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City of Denver - Green Building Requirement for City-Owned Buildings

Eligibility 
Local Government
Savings Category 
Solar - Passive
Solar Water Heat
Solar Space Heat
Solar Thermal Electric
Solar Photovoltaics
Wind (All)
Comprehensive Measures/Whole Building
Wind (Small)
Hydroelectric (Small)
Program Info
Sector Name 
Local
State 
Colorado
Program Type 
Energy Standards for Public Buildings
Summary 
Executive Order 123, first signed in October 2007, established the Greenprint Denver Office and the sustainability policy for the city. In March 2013, Executive Order 123 was updated to create the Office of Sustainability—the successor to the Greenprint Denver Office—and establish key sustainability policies for the City and County of Denver.

The updated Executive Order 123 states that “all buildings constructed, renovated, or maintained with City funds or using City bonding capacity are to be designed, constructed, operated, and maintained according to the principles outlined in the U.S. Green Building Council’s Leadership in Energy and Environmental Design (LEED) program, the United States Environmental Protection Agencies ENERGY STAR program, and other applicable best management practices for sustainability and energy efficiency.”

High Performing Green Buildings

All new City building projects (new construction and major renovation) over 5,000 square feet that are funded after March 11, 2013, must achieve LEED Gold Certification, with the goal of achieving LEED Platinum—the highest possible rating—where economically feasible. Building projects less than 5,000 square feet must meet the intent of LEED-BD+C (Building Design and Construction) Gold certification, with a goal of achieving LEED-NC Gold, and follow the requirements of the Greenprint Denver Construction Project Guidance documents.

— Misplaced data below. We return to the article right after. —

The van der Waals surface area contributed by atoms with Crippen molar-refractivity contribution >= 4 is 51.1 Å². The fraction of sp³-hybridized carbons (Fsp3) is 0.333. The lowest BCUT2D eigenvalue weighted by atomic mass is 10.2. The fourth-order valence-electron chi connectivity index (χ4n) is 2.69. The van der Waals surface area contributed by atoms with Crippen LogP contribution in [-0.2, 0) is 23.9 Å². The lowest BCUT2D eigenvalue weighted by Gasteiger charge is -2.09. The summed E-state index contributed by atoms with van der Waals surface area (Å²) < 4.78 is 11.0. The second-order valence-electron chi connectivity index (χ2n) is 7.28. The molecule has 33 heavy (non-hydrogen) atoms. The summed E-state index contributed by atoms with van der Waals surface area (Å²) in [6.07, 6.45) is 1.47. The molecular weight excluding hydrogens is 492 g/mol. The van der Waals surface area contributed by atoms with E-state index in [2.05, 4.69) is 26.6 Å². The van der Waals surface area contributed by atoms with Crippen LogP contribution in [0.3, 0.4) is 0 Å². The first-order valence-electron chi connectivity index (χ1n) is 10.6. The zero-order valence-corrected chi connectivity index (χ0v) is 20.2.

New and existing buildings that meet ENERGY STAR eligibility requirements are to achieve ENERGY STAR certification.

The Executive Order also affirms that it is the City’s policy “to achieve the Better Buildings Challenge goal to reduce portfolio energy use by 20% per square foot by 2020 from the 2011 annual baseline by improving energy efficiency in all City facilities,” and to “continue pursuing renewable energy projects and programs.” Furthermore, all General Fund agencies must implement LEED EB: O+M best practices.

Cost Mitigation Measures

Where a building’s design (e.g., historic or unique features) leads to LEED certification being cost-prohibitive or technically infeasible, the project team is required to submit documentation and obtain a policy exemption from the Mayor. In the case a formal exemption is given, the project must adhere to LEED-BD+C guidelines and Greenprint Denver Construction Project Guidance to achieve the equivalent of LEED-BD+C Gold certification, with a goal of achieving LEED-BD+C Platinum.